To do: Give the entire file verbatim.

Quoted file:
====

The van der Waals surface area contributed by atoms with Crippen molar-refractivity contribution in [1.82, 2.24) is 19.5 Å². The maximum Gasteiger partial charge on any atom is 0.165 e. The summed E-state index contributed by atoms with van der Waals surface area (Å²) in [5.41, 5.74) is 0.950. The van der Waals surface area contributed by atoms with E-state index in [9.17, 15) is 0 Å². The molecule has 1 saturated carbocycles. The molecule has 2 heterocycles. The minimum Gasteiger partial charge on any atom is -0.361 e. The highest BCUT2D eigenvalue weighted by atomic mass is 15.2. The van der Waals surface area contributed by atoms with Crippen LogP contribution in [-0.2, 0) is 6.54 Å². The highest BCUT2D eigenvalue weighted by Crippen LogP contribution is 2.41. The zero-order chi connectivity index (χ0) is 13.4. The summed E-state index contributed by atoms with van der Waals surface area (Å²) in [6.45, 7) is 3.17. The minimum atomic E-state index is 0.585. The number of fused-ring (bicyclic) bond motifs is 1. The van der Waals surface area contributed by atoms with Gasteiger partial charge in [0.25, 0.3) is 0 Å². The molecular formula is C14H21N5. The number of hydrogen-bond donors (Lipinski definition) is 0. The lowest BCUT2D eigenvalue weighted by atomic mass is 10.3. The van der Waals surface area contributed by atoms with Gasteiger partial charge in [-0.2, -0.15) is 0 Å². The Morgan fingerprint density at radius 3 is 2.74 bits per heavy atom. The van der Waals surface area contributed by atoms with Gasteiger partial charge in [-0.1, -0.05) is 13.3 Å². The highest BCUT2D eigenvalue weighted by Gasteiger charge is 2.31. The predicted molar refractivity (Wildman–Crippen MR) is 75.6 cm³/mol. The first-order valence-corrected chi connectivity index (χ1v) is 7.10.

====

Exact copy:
The van der Waals surface area contributed by atoms with Crippen molar-refractivity contribution in [1.82, 2.24) is 19.5 Å². The maximum Gasteiger partial charge on any atom is 0.165 e. The summed E-state index contributed by atoms with van der Waals surface area (Å²) in [5.41, 5.74) is 0.950. The van der Waals surface area contributed by atoms with E-state index in [9.17, 15) is 0 Å². The molecule has 1 saturated carbocycles. The molecule has 2 heterocycles. The minimum Gasteiger partial charge on any atom is -0.361 e. The highest BCUT2D eigenvalue weighted by atomic mass is 15.2. The van der Waals surface area contributed by atoms with Crippen LogP contribution in [-0.2, 0) is 6.54 Å². The highest BCUT2D eigenvalue weighted by Crippen LogP contribution is 2.41. The zero-order chi connectivity index (χ0) is 13.4. The summed E-state index contributed by atoms with van der Waals surface area (Å²) in [6.45, 7) is 3.17. The minimum atomic E-state index is 0.585. The number of fused-ring (bicyclic) bond motifs is 1. The van der Waals surface area contributed by atoms with Gasteiger partial charge in [0.25, 0.3) is 0 Å². The molecular formula is C14H21N5. The number of hydrogen-bond donors (Lipinski definition) is 0. The lowest BCUT2D eigenvalue weighted by atomic mass is 10.3. The van der Waals surface area contributed by atoms with Gasteiger partial charge in [-0.2, -0.15) is 0 Å². The Morgan fingerprint density at radius 3 is 2.74 bits per heavy atom. The van der Waals surface area contributed by atoms with Gasteiger partial charge in [-0.1, -0.05) is 13.3 Å². The highest BCUT2D eigenvalue weighted by Gasteiger charge is 2.31. The predicted molar refractivity (Wildman–Crippen MR) is 75.6 cm³/mol. The first-order valence-corrected chi connectivity index (χ1v) is 7.10.